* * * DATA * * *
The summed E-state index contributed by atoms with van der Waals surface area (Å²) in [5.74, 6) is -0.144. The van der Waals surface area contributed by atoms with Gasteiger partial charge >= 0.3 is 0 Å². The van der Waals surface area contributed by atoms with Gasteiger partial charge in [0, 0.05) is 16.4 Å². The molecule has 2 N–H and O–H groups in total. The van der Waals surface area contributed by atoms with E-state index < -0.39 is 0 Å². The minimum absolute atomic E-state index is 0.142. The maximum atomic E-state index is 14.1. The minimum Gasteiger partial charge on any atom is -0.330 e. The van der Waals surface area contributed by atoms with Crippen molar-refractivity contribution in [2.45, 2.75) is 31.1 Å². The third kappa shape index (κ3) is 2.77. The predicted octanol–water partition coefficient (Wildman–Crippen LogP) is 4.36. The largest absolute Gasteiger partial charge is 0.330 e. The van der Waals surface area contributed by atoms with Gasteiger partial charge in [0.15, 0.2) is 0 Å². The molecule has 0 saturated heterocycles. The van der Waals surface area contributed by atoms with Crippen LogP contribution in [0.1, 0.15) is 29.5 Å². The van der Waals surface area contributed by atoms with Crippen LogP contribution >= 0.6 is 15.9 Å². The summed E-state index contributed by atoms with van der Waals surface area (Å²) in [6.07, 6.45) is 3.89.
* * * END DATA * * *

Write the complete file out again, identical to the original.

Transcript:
The summed E-state index contributed by atoms with van der Waals surface area (Å²) in [5.74, 6) is -0.144. The van der Waals surface area contributed by atoms with Gasteiger partial charge >= 0.3 is 0 Å². The van der Waals surface area contributed by atoms with Gasteiger partial charge in [0, 0.05) is 16.4 Å². The molecule has 2 N–H and O–H groups in total. The van der Waals surface area contributed by atoms with E-state index < -0.39 is 0 Å². The minimum absolute atomic E-state index is 0.142. The maximum atomic E-state index is 14.1. The minimum Gasteiger partial charge on any atom is -0.330 e. The van der Waals surface area contributed by atoms with Crippen molar-refractivity contribution in [2.45, 2.75) is 31.1 Å². The third kappa shape index (κ3) is 2.77. The predicted octanol–water partition coefficient (Wildman–Crippen LogP) is 4.36. The largest absolute Gasteiger partial charge is 0.330 e. The van der Waals surface area contributed by atoms with Gasteiger partial charge in [0.15, 0.2) is 0 Å². The molecule has 0 saturated heterocycles. The van der Waals surface area contributed by atoms with Crippen LogP contribution in [0.1, 0.15) is 29.5 Å². The van der Waals surface area contributed by atoms with Crippen LogP contribution >= 0.6 is 15.9 Å². The summed E-state index contributed by atoms with van der Waals surface area (Å²) in [6.07, 6.45) is 3.89.